The study argued that those types of issues, although preventable with proper technique, should be tracked as device-related because they are more common with robotic surgery compared to conventional surgery. That way, they can also contribute to adverse-event tracking for robot-assisted procedures.

A false sense of security

The lack of proper tracking not only potentially dupes doctors, it may also give patients a false sense of the safety of robot-assisted surgery.

Johns Hopkins researchers warn that a lack of proper reporting mechanisms may be obscuring the true dangers of robot-assisted surgery.

“We need to be able to give patients answers to their questions about safety and how much risk is associated with the robot. We have all suspected the answer has not been zero,” Makary said. “We still don’t really know what the true answer is.”

Recent studies have suggested the patients undergoing robotic surgery fare just as well as those who undergo laparoscopic procedures, although the robots hike the price of treatment.

“We need innovation in medicine and, in this country, we are tremendously good at introducing new technologies,” Dr. Makary said. “But we have to evaluate new technology properly so we don’t over-adopt, or under-adopt, important advances that could benefit patients.”

Gynecologic surgery leads robotic surgery death count

Johns Hopkins researchers examined the FDA’s databases, cross-referencing adverse events reports with court records and news reports. They found 8 adverse events that “were not appropriately reported to the FDA,” they said. Five of those cases were never filed, they said, and 2 were filed only after the news media had caught on.

They further concluded that, of reported complications, gynecological procedures had the highest mortality rate, representing 22 of 71 deaths reported. Hysterectomies had the highest reported complications, representing 43% of injuries, most often excessive bleeding.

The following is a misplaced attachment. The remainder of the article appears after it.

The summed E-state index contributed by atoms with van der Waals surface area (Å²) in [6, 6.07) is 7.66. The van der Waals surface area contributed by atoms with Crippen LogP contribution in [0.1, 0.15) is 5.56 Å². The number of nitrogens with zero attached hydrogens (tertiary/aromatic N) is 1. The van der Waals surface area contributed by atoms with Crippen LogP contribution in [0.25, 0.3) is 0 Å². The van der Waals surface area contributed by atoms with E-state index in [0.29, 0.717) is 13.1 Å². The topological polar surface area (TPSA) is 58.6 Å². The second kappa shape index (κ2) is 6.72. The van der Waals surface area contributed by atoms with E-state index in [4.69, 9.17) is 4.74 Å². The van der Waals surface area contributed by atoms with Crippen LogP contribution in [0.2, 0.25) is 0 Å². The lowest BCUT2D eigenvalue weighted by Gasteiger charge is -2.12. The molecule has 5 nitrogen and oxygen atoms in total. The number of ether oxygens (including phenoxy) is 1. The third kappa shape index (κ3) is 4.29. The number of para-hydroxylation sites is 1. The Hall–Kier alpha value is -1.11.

Robot makers in the court room

The study is not the 1st to raise concerns about the safety and efficacy of robot-assisted surgical systems. Device makers like Intuitive Surgical (NSDQ:ISRG) have recently found themselves in the spotlight and in the court room, facing questions about the dangers of the technology.

Earlier this summer Intuitive revealed an FDA warning letter in which the federal watchdog agency cited some “objectionable observations” about the company’s complaint handling and recall procedures.

In recent months the company, once a Wall Street darling, has also faced an FDA probe into surgical complication rates, an American Congress of Obstetricians & Gynecologists statement questioning the benefits of da Vinci surgery, a high-profile patient injury lawsuit painting the company as an aggressor, a surgical instrument crack warning and a shareholder class action lawsuit against the company and its leadership.


Josh Sandberg

Josh Sandberg is the President of Ortho Spine Partners and Partner for The De Angelis Group. He also serves as Co-Founder and Editor of OrthoSpineNews.